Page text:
Primarily for general aviation discussion, but other aviation topics are also welcome.
Pilotless aircraft already flown/flying outside of CAS from a secret base up north. It was not your classic drone, but a regular bizjet, still had a crew member onboard for intervention if required, however its coming our way soon, will most likely start with single pilot airliners and ground control pilot.
Presumably you could operate them reasonably safely over some protected routes with pre-planned emergency landing spots - I believe I'm right in saying that Dubai doesn't have much in the way of GA. Scaling a system to operate over random point-to-point routes in New York would be a very different exercise.

I seem to recall from the original blurb that if all of the engines failed bar one, the aircraft would still be able to spiral to some kind of survivable landing. I can see how that might work, though it doesn't sound at all like a fun ride. With electrical systems, the motors are light and the batteries are heavy, so there's little weight penalty in oversizing your motors to be able to deal with single failures.

The 11 million price tag was for the Israeli drone, not the EHang. I imagine the Chinese ones will be cheaper - especially if they're ever mass produced in which case they could be cheaper than an electric car. But I'm guessing cost-effectiveness might be less important to the rulers of Dubai than the prestige of getting a world-first flying-taxi service. And great for sightseeing!

I don't know how safe the EHang drones will be, but ultimately regulation will be the only thing that stands in the way of similar vehicles. I see no reason they shouldn't be much safer and more cost-effective than traditional helicopters.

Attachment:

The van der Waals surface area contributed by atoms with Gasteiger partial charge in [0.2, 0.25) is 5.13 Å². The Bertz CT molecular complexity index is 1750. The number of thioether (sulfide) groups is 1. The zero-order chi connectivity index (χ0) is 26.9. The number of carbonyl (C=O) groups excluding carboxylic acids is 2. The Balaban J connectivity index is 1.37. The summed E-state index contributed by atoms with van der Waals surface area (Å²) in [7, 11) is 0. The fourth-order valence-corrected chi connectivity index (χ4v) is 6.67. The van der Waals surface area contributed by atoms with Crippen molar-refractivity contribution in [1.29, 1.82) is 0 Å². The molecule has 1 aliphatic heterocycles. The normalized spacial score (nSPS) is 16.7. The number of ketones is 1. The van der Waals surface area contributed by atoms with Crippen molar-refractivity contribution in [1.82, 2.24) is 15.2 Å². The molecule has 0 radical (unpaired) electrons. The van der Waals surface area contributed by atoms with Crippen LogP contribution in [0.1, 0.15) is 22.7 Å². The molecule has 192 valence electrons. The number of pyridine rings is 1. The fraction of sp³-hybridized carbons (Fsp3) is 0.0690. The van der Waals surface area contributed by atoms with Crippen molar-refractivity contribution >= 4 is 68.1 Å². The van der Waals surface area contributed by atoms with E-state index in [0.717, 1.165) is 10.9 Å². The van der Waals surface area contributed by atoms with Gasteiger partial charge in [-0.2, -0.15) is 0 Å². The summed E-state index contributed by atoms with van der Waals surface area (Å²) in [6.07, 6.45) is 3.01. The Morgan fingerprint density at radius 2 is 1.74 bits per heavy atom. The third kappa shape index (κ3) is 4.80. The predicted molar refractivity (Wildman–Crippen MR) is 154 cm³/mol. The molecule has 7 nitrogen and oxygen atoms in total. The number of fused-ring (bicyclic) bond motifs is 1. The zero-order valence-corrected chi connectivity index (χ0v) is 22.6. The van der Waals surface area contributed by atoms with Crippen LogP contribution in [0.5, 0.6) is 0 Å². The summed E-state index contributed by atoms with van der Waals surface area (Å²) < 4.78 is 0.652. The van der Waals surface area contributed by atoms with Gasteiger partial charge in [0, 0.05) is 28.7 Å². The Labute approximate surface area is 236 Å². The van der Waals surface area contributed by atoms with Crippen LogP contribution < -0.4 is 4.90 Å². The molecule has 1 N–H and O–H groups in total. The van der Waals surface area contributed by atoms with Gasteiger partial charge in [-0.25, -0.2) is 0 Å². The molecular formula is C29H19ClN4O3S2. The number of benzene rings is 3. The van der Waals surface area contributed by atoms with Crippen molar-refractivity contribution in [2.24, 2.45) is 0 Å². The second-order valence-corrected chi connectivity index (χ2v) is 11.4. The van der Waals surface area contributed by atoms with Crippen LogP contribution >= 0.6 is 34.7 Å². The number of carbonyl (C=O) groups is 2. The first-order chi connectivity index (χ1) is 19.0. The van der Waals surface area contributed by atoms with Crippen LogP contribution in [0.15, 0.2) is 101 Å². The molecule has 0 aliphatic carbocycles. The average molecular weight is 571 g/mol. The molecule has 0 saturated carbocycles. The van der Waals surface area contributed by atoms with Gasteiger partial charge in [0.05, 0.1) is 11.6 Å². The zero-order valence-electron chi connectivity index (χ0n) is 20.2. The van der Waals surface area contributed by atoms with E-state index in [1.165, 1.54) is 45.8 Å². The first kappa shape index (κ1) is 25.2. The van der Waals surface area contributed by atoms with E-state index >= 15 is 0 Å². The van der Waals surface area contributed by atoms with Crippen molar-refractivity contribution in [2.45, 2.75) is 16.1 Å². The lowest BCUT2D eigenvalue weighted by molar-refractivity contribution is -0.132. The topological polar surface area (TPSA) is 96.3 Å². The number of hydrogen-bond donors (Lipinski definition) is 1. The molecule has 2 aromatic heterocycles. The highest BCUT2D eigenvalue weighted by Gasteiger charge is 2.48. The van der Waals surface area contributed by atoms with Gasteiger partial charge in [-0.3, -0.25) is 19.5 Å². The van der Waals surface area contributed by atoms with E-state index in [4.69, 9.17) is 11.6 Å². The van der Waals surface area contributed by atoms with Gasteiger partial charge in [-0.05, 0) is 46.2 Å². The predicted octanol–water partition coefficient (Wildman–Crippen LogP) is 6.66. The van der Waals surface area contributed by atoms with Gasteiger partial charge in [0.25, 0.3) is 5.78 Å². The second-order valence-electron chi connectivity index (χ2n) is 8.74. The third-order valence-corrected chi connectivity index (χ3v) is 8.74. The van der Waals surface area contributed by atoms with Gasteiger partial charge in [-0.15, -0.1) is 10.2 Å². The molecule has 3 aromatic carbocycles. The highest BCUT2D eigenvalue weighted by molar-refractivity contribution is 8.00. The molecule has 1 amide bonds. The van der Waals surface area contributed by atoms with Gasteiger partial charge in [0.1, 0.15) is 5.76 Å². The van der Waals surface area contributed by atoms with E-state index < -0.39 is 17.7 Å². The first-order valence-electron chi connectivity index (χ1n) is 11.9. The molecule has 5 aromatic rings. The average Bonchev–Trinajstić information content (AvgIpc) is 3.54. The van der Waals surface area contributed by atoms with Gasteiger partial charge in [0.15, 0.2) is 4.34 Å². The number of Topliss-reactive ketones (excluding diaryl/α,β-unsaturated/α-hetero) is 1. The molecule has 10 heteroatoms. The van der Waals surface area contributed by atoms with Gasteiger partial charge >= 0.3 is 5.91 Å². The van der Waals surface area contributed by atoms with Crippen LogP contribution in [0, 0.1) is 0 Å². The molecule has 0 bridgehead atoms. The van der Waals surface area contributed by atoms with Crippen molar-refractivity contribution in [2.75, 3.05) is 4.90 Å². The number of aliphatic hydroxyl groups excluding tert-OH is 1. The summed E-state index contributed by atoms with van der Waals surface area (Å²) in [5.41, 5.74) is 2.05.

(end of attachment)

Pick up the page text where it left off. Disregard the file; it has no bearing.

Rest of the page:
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By joe-fbs
Re. "single pilot airliners " above:

Obviously Dubai is not EASA but under EASA, single pilot is generally not acceptable for CAT but is acceptable for other forms of “Aerial Work”, which is SPO under EASA-speak.

The specific words about CAT are:

“Additional requirements for commercial air transport operations
ORO.FC.200 Composition of flight crew
(c) Specific requirements for aeroplane operations under instrument flight rules (IFR) or at night.
(1) The minimum flight crew shall be two pilots for all turbo-propeller aeroplanes with a maximum operational passenger seating configuration (MOPSC) of more than nine and all turbojet aeroplanes.
(2) Aeroplanes other than those covered by (c)(1) shall be operated with a minimum crew of two pilots, unless the requirements of ORO.FC.202 are complied with, in which case they may be operated by a single pilot.”

ORO.FC.202 sets pilot conversion and recurrent training requirements for single pilot CAT under IFR or night for turbprop’s with passenger capability of nine or less.